Guiding Principles in Creating an Effective Web Design

by Jason Acidre on August 4, 2011 · 41 comments · Conversion


This entry is a guest post by Noel Addison Agnote from NDIC. The views and opinions expressed on this post don’t necessarily reflect my views as an Online Marketer.

Principle Web design is one of the most vital aspect of modern online marketing, as visually attractive websites are very much capable of converting visitors to leads/sales with almost no trouble at all. Designs enable websites to speak for itself, in which they can inject and ignite trust to users upon first impression – seeing that the website has invested on making its users’ visual experience valuable.

On any online marketing strategies, enforcing a creatively done website design can and will extremely improve the site’s performance in terms of:

  • Sending out strong brand signals by visually captivating your site’s visitors.
  • Increasing conversions through clean and succinct display of the website’s elements.
  • Attracting and acquiring natural links, particularly if your site has an exceptional web design like Ben the Bodyguard and Analog.coop, which were able to semi-automate their process of building links through their ingenious design.
  • Usability, which Google loves and in someway is granted with higher search rankings on their SERPs. It is also a good way to improve the user-activity scores (getting more pageviews and reducing bounce rates) of the site.

Simplicity – Less is More

Keeping your website simple should be the primary goal in designing a website. Remember that users are searching for information or answer to a certain question. In addition, Simple websites are easier to navigate, load faster and simple sites are quicker to design and build. So to make your website look simple remove unnecessary decorative elements and make sure that the backend of your site is as simple as the frontend. A simple message will be understood better than a complicated one.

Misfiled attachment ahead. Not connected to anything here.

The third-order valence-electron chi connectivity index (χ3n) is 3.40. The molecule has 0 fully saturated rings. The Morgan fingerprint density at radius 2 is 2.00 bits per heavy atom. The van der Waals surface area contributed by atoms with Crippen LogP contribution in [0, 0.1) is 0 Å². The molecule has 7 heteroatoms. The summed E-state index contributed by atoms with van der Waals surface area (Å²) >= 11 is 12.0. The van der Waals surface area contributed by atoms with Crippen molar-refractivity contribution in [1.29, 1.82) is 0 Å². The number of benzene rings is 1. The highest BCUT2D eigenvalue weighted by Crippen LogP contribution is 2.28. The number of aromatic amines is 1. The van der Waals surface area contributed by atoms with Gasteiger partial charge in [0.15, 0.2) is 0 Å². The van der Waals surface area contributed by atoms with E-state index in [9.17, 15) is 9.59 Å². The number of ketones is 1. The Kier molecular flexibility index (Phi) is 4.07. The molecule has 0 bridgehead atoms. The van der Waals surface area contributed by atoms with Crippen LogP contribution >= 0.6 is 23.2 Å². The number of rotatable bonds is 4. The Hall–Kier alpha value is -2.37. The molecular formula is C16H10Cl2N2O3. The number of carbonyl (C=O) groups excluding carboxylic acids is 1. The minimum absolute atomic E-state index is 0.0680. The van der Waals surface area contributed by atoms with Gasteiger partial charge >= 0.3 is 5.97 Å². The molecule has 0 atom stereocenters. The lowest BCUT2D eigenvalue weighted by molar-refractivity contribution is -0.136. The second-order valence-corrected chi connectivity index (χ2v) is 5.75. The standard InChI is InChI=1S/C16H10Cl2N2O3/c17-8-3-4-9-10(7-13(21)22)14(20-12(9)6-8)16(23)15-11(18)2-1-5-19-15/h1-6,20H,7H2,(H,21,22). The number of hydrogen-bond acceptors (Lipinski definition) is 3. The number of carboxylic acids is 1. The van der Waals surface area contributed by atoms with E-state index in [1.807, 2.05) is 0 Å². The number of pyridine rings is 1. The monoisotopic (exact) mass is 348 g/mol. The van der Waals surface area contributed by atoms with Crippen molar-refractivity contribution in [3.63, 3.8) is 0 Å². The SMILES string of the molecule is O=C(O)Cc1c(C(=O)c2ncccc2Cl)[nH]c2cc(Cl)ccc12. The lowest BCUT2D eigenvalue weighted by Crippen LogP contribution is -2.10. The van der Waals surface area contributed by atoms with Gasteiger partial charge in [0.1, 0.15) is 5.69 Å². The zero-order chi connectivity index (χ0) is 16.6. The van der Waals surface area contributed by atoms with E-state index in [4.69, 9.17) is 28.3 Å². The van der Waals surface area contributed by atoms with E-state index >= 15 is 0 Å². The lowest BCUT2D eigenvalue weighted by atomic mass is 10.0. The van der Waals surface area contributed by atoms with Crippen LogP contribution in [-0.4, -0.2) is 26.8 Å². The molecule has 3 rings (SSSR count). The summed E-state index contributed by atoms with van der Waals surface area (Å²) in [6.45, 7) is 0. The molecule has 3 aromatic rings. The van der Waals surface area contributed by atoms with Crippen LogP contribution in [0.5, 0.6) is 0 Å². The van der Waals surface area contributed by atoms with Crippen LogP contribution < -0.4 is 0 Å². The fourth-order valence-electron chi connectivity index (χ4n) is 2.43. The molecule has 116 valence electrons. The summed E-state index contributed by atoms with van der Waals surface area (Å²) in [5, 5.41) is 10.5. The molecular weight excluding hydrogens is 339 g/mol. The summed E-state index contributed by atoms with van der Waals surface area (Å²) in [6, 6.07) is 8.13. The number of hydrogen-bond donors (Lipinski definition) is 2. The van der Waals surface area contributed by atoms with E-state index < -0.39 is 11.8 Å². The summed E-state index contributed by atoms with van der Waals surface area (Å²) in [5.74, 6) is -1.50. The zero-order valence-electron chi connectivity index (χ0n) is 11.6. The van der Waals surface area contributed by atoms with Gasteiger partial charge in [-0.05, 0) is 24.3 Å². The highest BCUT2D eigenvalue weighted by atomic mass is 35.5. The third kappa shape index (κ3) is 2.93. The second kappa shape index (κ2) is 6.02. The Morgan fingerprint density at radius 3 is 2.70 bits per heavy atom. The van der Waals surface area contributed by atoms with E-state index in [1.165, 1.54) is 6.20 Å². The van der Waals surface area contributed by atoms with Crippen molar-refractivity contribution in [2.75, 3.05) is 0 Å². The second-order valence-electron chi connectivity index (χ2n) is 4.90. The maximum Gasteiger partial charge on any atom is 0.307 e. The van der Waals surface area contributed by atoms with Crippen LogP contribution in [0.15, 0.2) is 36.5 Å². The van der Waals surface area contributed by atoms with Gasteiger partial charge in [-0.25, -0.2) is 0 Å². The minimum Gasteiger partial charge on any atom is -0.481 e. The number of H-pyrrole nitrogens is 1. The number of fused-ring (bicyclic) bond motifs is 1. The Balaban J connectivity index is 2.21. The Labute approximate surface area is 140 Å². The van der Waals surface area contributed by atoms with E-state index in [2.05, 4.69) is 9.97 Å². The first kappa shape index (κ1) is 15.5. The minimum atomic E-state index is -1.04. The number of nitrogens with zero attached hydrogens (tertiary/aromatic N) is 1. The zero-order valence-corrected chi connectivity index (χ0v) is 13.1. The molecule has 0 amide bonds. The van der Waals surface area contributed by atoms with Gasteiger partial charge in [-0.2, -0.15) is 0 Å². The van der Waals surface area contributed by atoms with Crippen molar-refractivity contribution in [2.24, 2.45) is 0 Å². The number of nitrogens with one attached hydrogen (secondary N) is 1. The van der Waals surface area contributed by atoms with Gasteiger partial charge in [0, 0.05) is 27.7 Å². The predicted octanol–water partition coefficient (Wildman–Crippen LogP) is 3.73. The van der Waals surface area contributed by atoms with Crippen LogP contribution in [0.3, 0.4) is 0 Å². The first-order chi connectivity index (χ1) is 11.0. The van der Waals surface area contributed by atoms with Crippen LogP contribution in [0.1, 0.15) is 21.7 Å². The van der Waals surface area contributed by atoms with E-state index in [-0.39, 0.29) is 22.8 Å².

Reduce the Cognitive Load In Your Design

When building a website make sure that your audience will quickly understand what your page is about. The navigation and site architecture have to be spontaneous or else more questions about your site will arise in your audience’s mind. A comprehensible structure, sensible visual clues and identifiable links can aid users to get what they need to know about your page. Let your website be clear and understandable.

Reducing the complexities in your website will make it easier for visitors to get the information that you want to convey to them.

Let Users Explore the Site and Discover Your Services

Remove the barriers that deter your visitors from exploring your website. Try to minimize your user’s requirement when you are offering some service or tools. Less action needed from users to try your service, the more visitors will try it. Let users discover the site and learn more about your services without obliging them to share their private data. It is not practical to compel users to enter an email address only to test your service. Make your users feel comfortable and calm in trying the features of your service.

Keep Your Visitor’s Attention and Interest

Aid your visitor’s eyes to see what’s important in your page and help them concentrate on what to do. Make your call to action different from other things in the page. Your content must be consistent, present things similarly so that it will be more serviceable and easier to learn for your visitors. Also, proper alignment is most likely the most important visual treatment you can do to make a design look visually easier to utilize.